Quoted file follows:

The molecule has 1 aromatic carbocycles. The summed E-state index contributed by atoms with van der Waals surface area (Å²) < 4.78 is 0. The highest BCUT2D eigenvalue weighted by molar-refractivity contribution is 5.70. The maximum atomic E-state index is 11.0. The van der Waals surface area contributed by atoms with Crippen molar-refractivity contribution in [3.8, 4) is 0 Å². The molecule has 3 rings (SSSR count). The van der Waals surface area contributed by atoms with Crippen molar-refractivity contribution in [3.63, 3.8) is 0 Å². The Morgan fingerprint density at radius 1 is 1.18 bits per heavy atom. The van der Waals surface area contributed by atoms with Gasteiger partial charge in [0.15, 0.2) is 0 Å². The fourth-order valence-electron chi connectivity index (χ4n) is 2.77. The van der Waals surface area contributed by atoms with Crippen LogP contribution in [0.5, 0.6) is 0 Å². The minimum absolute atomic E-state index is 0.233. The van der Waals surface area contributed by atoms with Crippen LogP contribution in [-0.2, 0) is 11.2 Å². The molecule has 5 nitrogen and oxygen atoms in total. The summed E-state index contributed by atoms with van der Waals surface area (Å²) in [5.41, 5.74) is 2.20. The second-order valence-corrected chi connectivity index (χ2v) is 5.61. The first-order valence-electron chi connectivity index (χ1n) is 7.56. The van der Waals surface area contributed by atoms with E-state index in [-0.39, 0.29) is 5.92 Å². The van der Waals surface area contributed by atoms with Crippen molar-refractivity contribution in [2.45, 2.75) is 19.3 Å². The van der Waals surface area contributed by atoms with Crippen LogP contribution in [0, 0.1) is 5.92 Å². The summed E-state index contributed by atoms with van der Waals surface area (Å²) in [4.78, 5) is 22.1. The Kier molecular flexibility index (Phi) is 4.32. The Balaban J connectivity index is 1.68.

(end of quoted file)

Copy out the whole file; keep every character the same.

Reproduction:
The molecule has 1 aromatic carbocycles. The summed E-state index contributed by atoms with van der Waals surface area (Å²) < 4.78 is 0. The highest BCUT2D eigenvalue weighted by molar-refractivity contribution is 5.70. The maximum atomic E-state index is 11.0. The van der Waals surface area contributed by atoms with Crippen molar-refractivity contribution in [3.8, 4) is 0 Å². The molecule has 3 rings (SSSR count). The van der Waals surface area contributed by atoms with Crippen molar-refractivity contribution in [3.63, 3.8) is 0 Å². The Morgan fingerprint density at radius 1 is 1.18 bits per heavy atom. The van der Waals surface area contributed by atoms with Gasteiger partial charge in [0.15, 0.2) is 0 Å². The fourth-order valence-electron chi connectivity index (χ4n) is 2.77. The van der Waals surface area contributed by atoms with Crippen LogP contribution in [0.5, 0.6) is 0 Å². The minimum absolute atomic E-state index is 0.233. The van der Waals surface area contributed by atoms with Crippen LogP contribution in [-0.2, 0) is 11.2 Å². The molecule has 5 nitrogen and oxygen atoms in total. The summed E-state index contributed by atoms with van der Waals surface area (Å²) in [5.41, 5.74) is 2.20. The second-order valence-corrected chi connectivity index (χ2v) is 5.61. The first-order valence-electron chi connectivity index (χ1n) is 7.56. The van der Waals surface area contributed by atoms with E-state index in [-0.39, 0.29) is 5.92 Å². The van der Waals surface area contributed by atoms with Crippen molar-refractivity contribution in [2.45, 2.75) is 19.3 Å². The van der Waals surface area contributed by atoms with Crippen LogP contribution in [0, 0.1) is 5.92 Å². The summed E-state index contributed by atoms with van der Waals surface area (Å²) in [4.78, 5) is 22.1. The Kier molecular flexibility index (Phi) is 4.32. The Balaban J connectivity index is 1.68.